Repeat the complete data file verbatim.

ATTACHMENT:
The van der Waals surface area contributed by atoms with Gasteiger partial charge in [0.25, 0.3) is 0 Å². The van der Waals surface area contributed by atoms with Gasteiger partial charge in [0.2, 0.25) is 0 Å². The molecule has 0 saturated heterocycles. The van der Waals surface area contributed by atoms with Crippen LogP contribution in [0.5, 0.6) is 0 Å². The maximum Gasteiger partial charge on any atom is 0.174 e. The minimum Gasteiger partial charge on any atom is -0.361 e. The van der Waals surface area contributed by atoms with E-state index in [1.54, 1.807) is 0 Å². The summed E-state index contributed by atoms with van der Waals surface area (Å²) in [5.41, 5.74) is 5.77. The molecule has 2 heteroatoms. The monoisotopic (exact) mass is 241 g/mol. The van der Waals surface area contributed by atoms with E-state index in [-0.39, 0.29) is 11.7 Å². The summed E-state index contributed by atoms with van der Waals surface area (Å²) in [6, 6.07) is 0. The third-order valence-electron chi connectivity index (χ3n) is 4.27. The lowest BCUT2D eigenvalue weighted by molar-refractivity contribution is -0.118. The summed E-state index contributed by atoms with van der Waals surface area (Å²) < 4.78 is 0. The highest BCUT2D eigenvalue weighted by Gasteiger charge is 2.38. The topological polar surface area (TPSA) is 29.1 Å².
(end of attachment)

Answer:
The van der Waals surface area contributed by atoms with Gasteiger partial charge in [0.25, 0.3) is 0 Å². The van der Waals surface area contributed by atoms with Gasteiger partial charge in [0.2, 0.25) is 0 Å². The molecule has 0 saturated heterocycles. The van der Waals surface area contributed by atoms with Crippen LogP contribution in [0.5, 0.6) is 0 Å². The maximum Gasteiger partial charge on any atom is 0.174 e. The minimum Gasteiger partial charge on any atom is -0.361 e. The van der Waals surface area contributed by atoms with E-state index in [1.54, 1.807) is 0 Å². The summed E-state index contributed by atoms with van der Waals surface area (Å²) in [5.41, 5.74) is 5.77. The molecule has 2 heteroatoms. The monoisotopic (exact) mass is 241 g/mol. The van der Waals surface area contributed by atoms with E-state index in [-0.39, 0.29) is 11.7 Å². The summed E-state index contributed by atoms with van der Waals surface area (Å²) in [6, 6.07) is 0. The third-order valence-electron chi connectivity index (χ3n) is 4.27. The lowest BCUT2D eigenvalue weighted by molar-refractivity contribution is -0.118. The summed E-state index contributed by atoms with van der Waals surface area (Å²) < 4.78 is 0. The highest BCUT2D eigenvalue weighted by Gasteiger charge is 2.38. The topological polar surface area (TPSA) is 29.1 Å².